Biomechanical study on three screw-based atlantoaxial fixation techniques: A finite element study
Accessinfo:eu-repo/semantics/openAccessAttribution-NonCommercial 4.0 Internationalhttps://creativecommons.org/licenses/by-nc/4.0/
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CitationErbulut, D. U., Mumtaz, M., Zafarparandeh, I. ve Özer, A. F. (2022). Biomechanical study on three screw-based atlantoaxial fixation techniques: A finite element study. Asian Spine Journal, 16(6), 831-838. https://dx.doi.org/10.31616/ASJ.2021.0270
Study Design: This is a finite element study. Purpose: This study is aimed to compare the biomechanical behaviors of three screw-based atlantoaxial fixation techniques. Overview of Literature: Screw-based constructs that are widely used to stabilize the atlantoaxial joint come with their own challenges in surgery. Clinical and in vitro studies have compared the effectiveness of screw-based constructs in joint fixation. Nevertheless, there is limited information regarding the biomechanical behavior of these constructs, such as the stresses and strains they experience. Methods: A finite element model of the upper cervical spine was developed. A type II dens fracture was induced in the intact model to produce the injured model. The following three constructs were simulated on the intact and injured models: transarticular screw (C1– C2TA), lateral mass screw in C1 and pedicle screw in C2 (C1LM1–C2PD), and lateral mass screw in C1 and translaminar screw in C2 (C1LM1–C2TL). Results: In the intact model, flexion–extension range of motion (ROM) was reduced by up to 99% with C11–C2TA and 98% with C1LM1–C2PD and C1LM1–C2TL. The lateral bending ROM in the intact model was reduced by 100%, 95%, and 75% with C11–C2TA, C1LM1–C2PD, and C1LM1–C2TL, respectively. The axial rotation ROM in the intact model was reduced by 99%, 98%, and 99% with C11–C2TA, C1LM1–C2PD, and C1LM1–C2TL, respectively. The largest maximum von Mises stress was predicted for C1LM1–C2TL (332 MPa) followed by C1LM1–C2PD (307 MPa) and C11–C2TA (133 MPa). Maximum stress was predicted to be at the lateral mass screw head of the C1LM1–C2TL construct. Conclusions: Our model indicates that the biomechanical stability of the atlantoaxial joint in lateral bending with translaminar screws is not as reliable as that with transarticular and pedicle screws. Translaminar screws experience large stresses that may lead to failure of the construct before the required bony fusion occurs.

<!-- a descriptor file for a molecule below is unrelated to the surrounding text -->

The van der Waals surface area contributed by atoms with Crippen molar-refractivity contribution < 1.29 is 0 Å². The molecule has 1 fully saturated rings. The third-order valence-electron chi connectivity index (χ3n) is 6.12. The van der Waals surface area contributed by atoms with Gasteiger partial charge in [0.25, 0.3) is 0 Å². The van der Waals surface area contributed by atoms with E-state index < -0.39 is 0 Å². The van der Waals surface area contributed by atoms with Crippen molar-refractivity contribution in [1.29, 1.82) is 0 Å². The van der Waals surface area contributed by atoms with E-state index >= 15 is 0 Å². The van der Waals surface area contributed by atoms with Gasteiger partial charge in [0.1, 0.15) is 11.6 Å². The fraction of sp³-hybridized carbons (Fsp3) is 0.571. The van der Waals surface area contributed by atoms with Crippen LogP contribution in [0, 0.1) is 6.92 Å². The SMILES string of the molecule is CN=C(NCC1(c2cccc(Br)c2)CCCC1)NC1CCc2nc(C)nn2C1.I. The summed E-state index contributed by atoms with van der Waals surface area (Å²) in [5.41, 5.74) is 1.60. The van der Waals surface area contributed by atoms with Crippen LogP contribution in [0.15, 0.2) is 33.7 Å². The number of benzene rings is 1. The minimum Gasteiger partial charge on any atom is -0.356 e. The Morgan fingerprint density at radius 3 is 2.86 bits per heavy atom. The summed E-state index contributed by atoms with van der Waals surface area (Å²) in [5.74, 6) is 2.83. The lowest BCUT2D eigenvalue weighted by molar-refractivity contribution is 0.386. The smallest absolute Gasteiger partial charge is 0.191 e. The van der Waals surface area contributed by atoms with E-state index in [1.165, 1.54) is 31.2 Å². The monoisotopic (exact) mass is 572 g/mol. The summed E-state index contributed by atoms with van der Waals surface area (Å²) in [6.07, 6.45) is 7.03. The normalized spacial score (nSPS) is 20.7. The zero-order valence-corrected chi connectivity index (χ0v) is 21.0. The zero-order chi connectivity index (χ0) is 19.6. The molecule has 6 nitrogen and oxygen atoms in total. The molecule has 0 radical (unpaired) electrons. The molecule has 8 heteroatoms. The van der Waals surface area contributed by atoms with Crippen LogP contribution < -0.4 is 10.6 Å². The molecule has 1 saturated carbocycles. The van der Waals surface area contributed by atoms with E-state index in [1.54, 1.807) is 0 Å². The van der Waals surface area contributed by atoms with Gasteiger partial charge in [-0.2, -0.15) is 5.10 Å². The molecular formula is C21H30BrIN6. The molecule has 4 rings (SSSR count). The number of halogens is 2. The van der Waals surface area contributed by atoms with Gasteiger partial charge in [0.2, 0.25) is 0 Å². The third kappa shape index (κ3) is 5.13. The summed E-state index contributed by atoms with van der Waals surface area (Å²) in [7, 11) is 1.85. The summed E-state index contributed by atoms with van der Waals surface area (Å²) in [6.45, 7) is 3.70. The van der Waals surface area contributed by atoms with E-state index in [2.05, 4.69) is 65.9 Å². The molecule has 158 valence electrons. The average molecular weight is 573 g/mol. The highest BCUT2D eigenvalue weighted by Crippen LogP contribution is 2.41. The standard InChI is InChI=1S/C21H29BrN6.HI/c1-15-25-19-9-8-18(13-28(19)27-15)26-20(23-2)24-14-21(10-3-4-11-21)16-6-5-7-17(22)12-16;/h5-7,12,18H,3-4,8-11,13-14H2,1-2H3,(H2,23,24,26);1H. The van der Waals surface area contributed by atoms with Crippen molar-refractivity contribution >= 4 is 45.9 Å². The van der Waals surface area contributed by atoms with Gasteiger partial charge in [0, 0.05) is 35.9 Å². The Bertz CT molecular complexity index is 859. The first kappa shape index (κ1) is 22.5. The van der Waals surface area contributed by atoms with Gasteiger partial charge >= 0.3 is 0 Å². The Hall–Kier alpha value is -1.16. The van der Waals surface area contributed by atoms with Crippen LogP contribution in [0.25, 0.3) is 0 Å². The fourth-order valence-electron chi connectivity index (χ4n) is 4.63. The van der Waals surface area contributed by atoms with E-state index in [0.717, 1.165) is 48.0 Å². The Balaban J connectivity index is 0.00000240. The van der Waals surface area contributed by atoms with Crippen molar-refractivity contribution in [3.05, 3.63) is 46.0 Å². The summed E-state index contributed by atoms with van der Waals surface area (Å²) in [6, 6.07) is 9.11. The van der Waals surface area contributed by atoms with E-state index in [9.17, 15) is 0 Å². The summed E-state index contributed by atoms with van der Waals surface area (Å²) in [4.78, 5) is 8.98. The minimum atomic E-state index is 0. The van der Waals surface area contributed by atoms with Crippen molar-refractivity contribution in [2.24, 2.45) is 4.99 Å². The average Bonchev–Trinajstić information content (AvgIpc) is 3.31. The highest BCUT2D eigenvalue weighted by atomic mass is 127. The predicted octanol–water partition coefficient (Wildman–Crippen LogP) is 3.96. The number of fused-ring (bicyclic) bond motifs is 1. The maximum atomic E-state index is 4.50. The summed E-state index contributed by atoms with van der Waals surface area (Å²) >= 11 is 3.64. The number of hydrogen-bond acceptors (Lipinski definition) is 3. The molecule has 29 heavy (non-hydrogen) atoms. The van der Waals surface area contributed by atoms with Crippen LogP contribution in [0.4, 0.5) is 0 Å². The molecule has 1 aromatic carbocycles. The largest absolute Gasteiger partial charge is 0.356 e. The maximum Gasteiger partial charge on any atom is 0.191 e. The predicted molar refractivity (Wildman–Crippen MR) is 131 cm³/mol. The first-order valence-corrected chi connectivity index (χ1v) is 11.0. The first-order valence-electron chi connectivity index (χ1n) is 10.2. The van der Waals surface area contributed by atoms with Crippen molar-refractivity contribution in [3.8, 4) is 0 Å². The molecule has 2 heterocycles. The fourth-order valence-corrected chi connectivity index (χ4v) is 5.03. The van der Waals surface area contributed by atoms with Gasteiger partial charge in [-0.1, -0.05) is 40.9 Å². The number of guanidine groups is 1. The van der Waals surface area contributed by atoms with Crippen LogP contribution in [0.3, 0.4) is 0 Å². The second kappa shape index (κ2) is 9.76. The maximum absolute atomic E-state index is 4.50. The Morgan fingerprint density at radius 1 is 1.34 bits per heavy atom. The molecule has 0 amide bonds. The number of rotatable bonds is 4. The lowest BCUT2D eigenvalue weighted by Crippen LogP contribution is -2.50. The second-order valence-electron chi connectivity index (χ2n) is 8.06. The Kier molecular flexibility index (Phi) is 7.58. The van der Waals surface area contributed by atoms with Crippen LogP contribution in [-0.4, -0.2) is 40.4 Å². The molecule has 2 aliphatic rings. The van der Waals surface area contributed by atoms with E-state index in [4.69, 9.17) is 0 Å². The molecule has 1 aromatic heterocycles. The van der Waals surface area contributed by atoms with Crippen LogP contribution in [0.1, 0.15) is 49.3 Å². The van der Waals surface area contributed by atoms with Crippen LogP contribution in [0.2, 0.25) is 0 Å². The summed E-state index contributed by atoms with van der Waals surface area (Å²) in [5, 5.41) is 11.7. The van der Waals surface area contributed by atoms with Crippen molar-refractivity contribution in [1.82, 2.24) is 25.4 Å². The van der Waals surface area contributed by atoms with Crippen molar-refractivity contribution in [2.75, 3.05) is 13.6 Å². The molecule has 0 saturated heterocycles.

SourceAsian Spine Journal
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